TBD on Ning

This week will hit triple digits here in Texas.  Am happy to be able to stay inside with the company of a good book. Just finished Lisa Scottoline's CORRUPTED. Have found all her books captivating!

Arriving at library today for me is THE SUMMER I MET JACK. This is a ficional story based on JFK.  

What do you recommend for a summer read? I recently returned from a trip to Leesburg, VA, visiting my daughter for a few days. Enjoyed watching The Royal Wedding with her.

Tomorrow my youngest granddaughter graduates from high school here.  All her sibs are flying in to wish her well.  She plans to begin college in the fall majoring in Deaf Studies. She already signs and plans to be an ASL interpreter.    

Wishing all a safe and healthy summer. 

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Yes, I read Zen and the Art of Motorcycle Maintenance in the mid-1970s, I believe.  Frankly, I don't remember it well, but I think I had roughly the same reaction as Lip Service. I do remember that I had some understanding of Pirsig's conflict because I identified with his repressed Platonic self--Phaedrus--as a creative person given to extremes and romantic excesses; and, also with his conscious self, the more Aristotelian aspect, who seeks the underlying form in everything

Thank you Angharad, you are expressing much better than I have.

It is indeed an expression of the struggle between the outlook of Phaedrus who is trying to express the essence of reality and Aritotle's who thinks that naming and classifying is tantamount to understanding it (according to the book at least). In spite of the title, the book has almost nothing on Zen or on motorcycle maintenance.

When I finished the book I felt that Pirsig was saying that words are poor expression of the totality of reality 

I appreciate the comments on Zen and . . .  It put me to sleep.  There are so many good books out there, that it seemed a waste of time.  It was our book club selection for this month, and I passed on attending this meeting -- although the food is always good!

Am enjoying a late summer read RUSH, a novel by Lisa Patton a true southern gal.  The story is set in modern-day Oxford on the Ole Miss campus. This is a story about women----finding their voices, courage, and empowerment as sorority sisters and their beloved House staff who work tirelessly on their behalf.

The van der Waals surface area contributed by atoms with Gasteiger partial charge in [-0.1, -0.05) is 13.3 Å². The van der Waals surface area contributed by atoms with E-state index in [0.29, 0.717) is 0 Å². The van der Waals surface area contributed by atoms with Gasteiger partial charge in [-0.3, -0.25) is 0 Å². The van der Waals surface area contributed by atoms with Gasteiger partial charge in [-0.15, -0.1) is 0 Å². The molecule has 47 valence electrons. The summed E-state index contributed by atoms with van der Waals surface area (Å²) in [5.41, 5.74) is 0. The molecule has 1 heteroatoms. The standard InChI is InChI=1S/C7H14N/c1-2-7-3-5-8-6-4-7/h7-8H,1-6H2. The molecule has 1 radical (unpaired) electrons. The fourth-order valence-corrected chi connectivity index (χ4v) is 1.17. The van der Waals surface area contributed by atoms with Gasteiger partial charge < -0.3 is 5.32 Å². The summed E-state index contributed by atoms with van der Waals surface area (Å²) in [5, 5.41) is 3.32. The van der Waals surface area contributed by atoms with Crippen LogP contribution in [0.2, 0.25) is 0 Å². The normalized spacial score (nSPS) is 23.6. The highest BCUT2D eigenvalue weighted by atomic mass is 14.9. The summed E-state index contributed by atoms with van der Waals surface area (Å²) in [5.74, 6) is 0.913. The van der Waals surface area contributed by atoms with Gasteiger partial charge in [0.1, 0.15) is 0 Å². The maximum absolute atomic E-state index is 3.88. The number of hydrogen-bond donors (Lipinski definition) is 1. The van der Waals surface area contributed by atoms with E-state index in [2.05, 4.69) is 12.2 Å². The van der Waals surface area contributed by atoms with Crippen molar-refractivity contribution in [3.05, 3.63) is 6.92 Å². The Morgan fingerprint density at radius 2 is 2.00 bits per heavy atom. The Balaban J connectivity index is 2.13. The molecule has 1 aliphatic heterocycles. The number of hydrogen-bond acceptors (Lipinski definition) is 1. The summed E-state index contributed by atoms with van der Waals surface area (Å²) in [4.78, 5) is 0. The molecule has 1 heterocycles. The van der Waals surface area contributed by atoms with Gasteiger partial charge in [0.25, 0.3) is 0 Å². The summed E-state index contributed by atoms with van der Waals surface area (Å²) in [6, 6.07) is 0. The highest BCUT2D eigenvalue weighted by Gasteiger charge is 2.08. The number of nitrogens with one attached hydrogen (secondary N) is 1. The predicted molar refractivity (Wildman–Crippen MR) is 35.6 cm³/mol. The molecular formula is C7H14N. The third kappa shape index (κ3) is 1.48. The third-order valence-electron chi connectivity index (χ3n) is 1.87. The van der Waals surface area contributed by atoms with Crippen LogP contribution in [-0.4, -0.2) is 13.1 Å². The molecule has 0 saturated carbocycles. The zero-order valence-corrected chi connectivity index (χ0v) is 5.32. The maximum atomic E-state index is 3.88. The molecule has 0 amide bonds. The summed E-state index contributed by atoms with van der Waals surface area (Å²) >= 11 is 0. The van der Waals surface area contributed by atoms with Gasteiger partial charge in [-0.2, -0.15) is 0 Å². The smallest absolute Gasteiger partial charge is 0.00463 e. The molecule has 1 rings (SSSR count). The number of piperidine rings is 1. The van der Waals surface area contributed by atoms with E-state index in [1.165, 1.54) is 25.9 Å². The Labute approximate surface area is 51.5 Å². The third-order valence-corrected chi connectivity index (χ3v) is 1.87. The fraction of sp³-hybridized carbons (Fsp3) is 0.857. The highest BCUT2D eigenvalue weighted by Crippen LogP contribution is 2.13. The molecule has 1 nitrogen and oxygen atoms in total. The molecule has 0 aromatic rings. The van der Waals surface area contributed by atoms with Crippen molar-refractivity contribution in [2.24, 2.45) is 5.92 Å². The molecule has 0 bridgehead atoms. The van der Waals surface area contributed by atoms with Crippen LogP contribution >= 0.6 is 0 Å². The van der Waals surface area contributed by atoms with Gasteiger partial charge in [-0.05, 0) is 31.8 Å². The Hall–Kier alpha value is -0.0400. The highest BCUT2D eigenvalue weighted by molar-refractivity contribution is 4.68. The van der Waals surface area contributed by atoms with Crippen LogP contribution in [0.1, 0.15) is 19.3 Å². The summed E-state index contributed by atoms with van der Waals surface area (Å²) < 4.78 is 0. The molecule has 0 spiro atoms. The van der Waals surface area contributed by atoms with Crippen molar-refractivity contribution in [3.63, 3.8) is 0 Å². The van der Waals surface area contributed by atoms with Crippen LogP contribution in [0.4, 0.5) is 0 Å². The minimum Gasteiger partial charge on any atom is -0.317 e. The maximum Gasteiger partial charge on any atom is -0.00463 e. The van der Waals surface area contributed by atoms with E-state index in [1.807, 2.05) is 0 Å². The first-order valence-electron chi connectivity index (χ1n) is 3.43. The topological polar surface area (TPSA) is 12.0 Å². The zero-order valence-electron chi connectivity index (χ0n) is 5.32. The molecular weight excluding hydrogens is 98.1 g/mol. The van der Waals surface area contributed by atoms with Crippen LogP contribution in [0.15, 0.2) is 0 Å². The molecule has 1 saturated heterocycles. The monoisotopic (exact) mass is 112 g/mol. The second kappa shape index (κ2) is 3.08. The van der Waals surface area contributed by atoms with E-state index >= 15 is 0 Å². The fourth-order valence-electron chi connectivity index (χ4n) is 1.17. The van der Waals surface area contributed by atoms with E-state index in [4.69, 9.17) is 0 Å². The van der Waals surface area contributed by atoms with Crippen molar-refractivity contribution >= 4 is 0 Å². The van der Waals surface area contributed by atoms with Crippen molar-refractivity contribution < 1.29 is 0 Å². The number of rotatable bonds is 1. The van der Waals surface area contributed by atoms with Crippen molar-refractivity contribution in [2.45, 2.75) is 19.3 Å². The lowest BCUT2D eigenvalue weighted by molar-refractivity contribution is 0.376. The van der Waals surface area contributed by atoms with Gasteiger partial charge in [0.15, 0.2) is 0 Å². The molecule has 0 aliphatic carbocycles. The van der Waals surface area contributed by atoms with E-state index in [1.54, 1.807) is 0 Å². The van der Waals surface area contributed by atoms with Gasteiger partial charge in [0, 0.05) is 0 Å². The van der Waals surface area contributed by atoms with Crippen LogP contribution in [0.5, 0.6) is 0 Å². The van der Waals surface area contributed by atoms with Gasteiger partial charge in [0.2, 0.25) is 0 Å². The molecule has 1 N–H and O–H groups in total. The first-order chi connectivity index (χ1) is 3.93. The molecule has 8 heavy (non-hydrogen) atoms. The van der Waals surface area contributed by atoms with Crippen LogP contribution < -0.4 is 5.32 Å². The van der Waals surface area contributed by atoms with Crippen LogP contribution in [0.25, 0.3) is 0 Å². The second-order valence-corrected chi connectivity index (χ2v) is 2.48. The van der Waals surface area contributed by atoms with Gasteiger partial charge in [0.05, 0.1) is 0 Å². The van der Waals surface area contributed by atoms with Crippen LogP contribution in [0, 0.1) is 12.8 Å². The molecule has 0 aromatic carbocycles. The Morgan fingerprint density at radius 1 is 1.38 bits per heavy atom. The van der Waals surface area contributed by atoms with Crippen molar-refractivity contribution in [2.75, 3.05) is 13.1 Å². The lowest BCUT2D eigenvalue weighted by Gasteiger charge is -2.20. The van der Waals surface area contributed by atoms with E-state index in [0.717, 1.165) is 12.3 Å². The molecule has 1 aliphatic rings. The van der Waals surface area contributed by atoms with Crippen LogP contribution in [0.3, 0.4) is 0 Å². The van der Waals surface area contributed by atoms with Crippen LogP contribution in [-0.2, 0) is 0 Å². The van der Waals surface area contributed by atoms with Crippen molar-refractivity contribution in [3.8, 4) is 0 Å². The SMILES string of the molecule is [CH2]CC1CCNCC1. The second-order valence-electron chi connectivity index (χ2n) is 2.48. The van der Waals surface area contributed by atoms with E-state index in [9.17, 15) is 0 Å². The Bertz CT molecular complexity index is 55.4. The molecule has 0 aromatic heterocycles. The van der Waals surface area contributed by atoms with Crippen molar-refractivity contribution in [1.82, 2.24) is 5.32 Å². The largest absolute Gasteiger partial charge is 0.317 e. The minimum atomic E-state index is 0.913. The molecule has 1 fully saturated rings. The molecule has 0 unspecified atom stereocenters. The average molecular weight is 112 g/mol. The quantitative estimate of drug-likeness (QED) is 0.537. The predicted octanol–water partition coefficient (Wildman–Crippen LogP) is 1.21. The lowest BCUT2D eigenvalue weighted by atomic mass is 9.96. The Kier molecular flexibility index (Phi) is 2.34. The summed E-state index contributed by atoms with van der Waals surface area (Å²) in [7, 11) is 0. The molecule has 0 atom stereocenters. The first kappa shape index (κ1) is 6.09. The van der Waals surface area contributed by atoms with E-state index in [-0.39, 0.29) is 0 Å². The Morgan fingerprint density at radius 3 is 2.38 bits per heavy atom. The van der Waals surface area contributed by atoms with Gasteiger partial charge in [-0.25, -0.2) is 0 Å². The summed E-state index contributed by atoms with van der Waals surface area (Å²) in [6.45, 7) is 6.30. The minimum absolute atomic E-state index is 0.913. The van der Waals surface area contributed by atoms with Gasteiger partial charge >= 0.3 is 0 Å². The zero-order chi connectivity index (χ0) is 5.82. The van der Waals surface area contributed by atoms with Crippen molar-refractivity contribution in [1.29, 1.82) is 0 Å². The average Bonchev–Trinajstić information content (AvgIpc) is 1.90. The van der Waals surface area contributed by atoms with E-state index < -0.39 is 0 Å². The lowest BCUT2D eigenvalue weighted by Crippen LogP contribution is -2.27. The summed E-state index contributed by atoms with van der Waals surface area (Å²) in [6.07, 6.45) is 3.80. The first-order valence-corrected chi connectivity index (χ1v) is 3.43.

In RUSH Lisa Patton does what every great storyteller should--raises thought-provoking  questions while thoroughly entertaining her readers with her sassy humor.

I recently finished Twisted Prey by John Sandford. It was rather typical Sandford, although he has moved up to be a U.S. Marshal, rather than a Minnesota cop. If you like Sandford's books, you will probably like this one. I thought it was one of his better efforts. 

Now I am reading Like to Die by David Housewright, another Minnesota author. I also have waiting in the wings Stay Hidden by Paul Doiron (thank you rapa).

Speaking of Minnesota authors, this morning while looking at the latest N.Y. Times best seller list in my newspaper, I was delighted to see a new William Kent Krueger book at number six. The title is Desolation Mountain, although the short blurb didn't say whether it is a Cork O'Conner book or not. I quickly put the book on hold at my library and found I was at 113 on the list. Fortunately, the site also indicated that the library system has 15 copies.

Loruach, I checked and yes, DESOLATION MOUNTAIN  is a Cork O'Connor story. His son investigates the case with him.  Our library system has 4 copies.  As soon as one is turned in it'll be my turn! Thanks so much for alerting us to the book!

I read it and really liked it (I have read them all) -- Love his information on the Native American culture.

As do I. For me,Henry Meloux, the Ojibwe medicine man and Cork’s spiritual adviser, is about my favorite and most admired character in contemporary literature. He always speaks with great wisdom. Of course that really comes from Krueger, the author, but be that as it may.

After posting the message above, something else occurred to me. The number 1 fiction bestseller on the N.Y. Times list was Texas Ranger by James Patterson and Andrew Bourelle. At number 2 was The President is Missing by Patterson and Bill Clinton.

It seems that James Patterson has authored or co-authored, might I say, hundreds of books. He grinds them out faster than any normal reader can possibly read them. Yet I don't remember once...not once...that anyone on Bookoholics has claimed to have read one. I know I haven't. It would seem that someone here would have read one and mentioned it along the way, if only by accident.

Many years ago I'm sure that I read James Patterson. I stopped when he started cranking them out fast and used a co-author. His books became ho-hum.................




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